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Chinese tech experts announce ‘Li-Fi’ breakthrough

Graeme Parton

Scientists in China are claiming to have made considerable strides in their attempts to increase internet accessibility across  the world.

The experts say they are closer than ever to making ‘Li-Fi’ – a wireless internet connection using LED light bulbs – a reality.

According to Chi Nan, a professor of IT at Fudan University in Shanghai, the micro-chipped bulb that has been developed can reach data speeds as high as 150Mbps. Researchers are also saying that a single one-watt bulb could be capable of keeping four devices connected to the internet at one time.

Some critics are, however, saying that more evidence would be needed to prove the claims were true; there are currently no photographs or videos showcasing the technology.

Around two years ago, the University of Edinburgh’s Professor Harald Haas, who is an optical wireless communication expert, showed how signal processing equipment could be used to allow a normal LED light bulb to stream HD video content to a PC. He called the technology ‘light fidelity’ (Li-Fi) and started his own firm, PureVLC, in order to develop the idea further.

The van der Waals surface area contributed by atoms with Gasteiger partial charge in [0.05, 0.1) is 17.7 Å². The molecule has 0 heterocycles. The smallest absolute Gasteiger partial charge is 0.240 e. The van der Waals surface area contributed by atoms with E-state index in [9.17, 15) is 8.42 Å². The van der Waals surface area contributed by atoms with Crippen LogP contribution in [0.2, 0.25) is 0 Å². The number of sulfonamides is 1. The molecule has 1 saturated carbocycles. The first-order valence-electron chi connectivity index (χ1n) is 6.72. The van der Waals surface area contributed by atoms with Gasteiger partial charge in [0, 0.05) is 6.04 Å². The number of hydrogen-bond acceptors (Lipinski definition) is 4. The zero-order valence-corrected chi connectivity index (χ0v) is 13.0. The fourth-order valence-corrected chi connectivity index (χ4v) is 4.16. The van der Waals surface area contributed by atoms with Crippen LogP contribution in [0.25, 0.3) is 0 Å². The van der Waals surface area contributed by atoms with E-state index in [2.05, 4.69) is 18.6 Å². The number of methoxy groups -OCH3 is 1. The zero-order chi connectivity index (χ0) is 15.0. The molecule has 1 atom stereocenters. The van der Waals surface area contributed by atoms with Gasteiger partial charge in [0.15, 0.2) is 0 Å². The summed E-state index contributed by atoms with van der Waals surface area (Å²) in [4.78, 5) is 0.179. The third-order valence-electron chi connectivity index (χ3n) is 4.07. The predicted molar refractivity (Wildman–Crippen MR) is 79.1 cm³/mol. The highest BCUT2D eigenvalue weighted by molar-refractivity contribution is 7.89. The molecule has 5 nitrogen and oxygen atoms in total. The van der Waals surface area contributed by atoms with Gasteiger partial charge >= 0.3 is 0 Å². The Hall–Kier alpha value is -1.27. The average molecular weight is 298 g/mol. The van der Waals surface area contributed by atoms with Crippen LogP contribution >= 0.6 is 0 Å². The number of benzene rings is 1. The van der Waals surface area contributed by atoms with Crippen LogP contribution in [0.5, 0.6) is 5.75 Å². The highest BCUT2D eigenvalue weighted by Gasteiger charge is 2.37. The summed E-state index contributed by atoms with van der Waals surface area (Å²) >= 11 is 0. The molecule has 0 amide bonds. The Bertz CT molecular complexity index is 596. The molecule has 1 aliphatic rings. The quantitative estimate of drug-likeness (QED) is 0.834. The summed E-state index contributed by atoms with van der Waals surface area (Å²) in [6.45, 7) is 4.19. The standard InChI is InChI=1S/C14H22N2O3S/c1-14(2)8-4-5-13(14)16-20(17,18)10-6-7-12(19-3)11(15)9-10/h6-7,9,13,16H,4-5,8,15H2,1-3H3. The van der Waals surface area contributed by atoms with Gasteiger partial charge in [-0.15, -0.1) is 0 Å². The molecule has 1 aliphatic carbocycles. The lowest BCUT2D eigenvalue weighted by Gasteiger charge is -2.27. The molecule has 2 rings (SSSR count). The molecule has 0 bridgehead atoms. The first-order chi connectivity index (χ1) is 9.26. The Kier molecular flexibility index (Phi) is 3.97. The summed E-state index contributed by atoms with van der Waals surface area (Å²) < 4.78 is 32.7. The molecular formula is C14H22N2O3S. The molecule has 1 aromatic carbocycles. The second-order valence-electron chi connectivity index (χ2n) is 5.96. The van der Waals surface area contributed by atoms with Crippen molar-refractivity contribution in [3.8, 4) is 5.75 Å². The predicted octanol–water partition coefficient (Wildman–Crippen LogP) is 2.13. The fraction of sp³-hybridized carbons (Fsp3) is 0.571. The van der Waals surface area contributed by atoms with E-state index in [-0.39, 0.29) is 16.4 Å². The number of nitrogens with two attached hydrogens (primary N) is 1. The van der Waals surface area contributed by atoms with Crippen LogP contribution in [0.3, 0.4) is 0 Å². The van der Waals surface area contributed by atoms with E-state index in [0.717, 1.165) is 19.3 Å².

Perhaps suggesting that it may be a little too early to get excited about the news coming from China, Nikola Serafimovski from PureVLC said:

“We’re just as surprised as everyone else by this announcement – but how valid this is we don’t know without seeing more evidence. We remain sceptical.”

If the plans to bring Li-Fi up to the required standards were to come to fruition, it would be a massive step forward for the web in China, with the claimed LED speeds being around four times faster than the average broadband connection in the country.

As it is also considerably cheaper than standard Wi-Fi, the technology could also be used to great effect in emerging markets in the rest of Asia and South America.

Graeme has experience creating content for online sources and for the radio, and at university he studied Multimedia Journalism.

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